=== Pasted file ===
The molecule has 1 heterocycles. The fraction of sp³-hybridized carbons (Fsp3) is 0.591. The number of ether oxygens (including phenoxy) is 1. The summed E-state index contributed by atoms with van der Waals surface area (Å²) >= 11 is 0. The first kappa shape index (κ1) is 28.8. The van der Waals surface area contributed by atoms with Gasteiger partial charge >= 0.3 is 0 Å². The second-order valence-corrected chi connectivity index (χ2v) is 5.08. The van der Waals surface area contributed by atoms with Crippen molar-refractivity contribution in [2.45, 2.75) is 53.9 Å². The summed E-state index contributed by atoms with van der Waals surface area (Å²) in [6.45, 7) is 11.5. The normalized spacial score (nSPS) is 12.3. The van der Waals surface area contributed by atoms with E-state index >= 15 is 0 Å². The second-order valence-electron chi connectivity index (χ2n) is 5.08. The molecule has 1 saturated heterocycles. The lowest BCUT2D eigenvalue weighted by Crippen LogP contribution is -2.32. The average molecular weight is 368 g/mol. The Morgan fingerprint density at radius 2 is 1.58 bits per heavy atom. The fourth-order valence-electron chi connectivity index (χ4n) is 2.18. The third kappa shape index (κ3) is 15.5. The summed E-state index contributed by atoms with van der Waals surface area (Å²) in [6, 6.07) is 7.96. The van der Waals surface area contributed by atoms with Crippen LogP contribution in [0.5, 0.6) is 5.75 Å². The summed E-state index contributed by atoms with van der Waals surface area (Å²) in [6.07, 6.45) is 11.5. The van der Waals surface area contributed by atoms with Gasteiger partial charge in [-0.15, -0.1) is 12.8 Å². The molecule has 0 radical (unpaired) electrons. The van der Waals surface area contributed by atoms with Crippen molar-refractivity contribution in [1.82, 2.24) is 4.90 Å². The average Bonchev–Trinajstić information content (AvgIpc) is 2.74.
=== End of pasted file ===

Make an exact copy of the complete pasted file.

The molecule has 1 heterocycles. The fraction of sp³-hybridized carbons (Fsp3) is 0.591. The number of ether oxygens (including phenoxy) is 1. The summed E-state index contributed by atoms with van der Waals surface area (Å²) >= 11 is 0. The first kappa shape index (κ1) is 28.8. The van der Waals surface area contributed by atoms with Gasteiger partial charge >= 0.3 is 0 Å². The second-order valence-corrected chi connectivity index (χ2v) is 5.08. The van der Waals surface area contributed by atoms with Crippen molar-refractivity contribution in [2.45, 2.75) is 53.9 Å². The summed E-state index contributed by atoms with van der Waals surface area (Å²) in [6.45, 7) is 11.5. The normalized spacial score (nSPS) is 12.3. The van der Waals surface area contributed by atoms with E-state index >= 15 is 0 Å². The second-order valence-electron chi connectivity index (χ2n) is 5.08. The molecule has 1 saturated heterocycles. The lowest BCUT2D eigenvalue weighted by Crippen LogP contribution is -2.32. The average molecular weight is 368 g/mol. The Morgan fingerprint density at radius 2 is 1.58 bits per heavy atom. The fourth-order valence-electron chi connectivity index (χ4n) is 2.18. The third kappa shape index (κ3) is 15.5. The summed E-state index contributed by atoms with van der Waals surface area (Å²) in [6, 6.07) is 7.96. The van der Waals surface area contributed by atoms with Crippen LogP contribution in [0.5, 0.6) is 5.75 Å². The summed E-state index contributed by atoms with van der Waals surface area (Å²) in [6.07, 6.45) is 11.5. The van der Waals surface area contributed by atoms with Gasteiger partial charge in [-0.15, -0.1) is 12.8 Å². The molecule has 0 radical (unpaired) electrons. The van der Waals surface area contributed by atoms with Crippen molar-refractivity contribution in [1.82, 2.24) is 4.90 Å². The average Bonchev–Trinajstić information content (AvgIpc) is 2.74.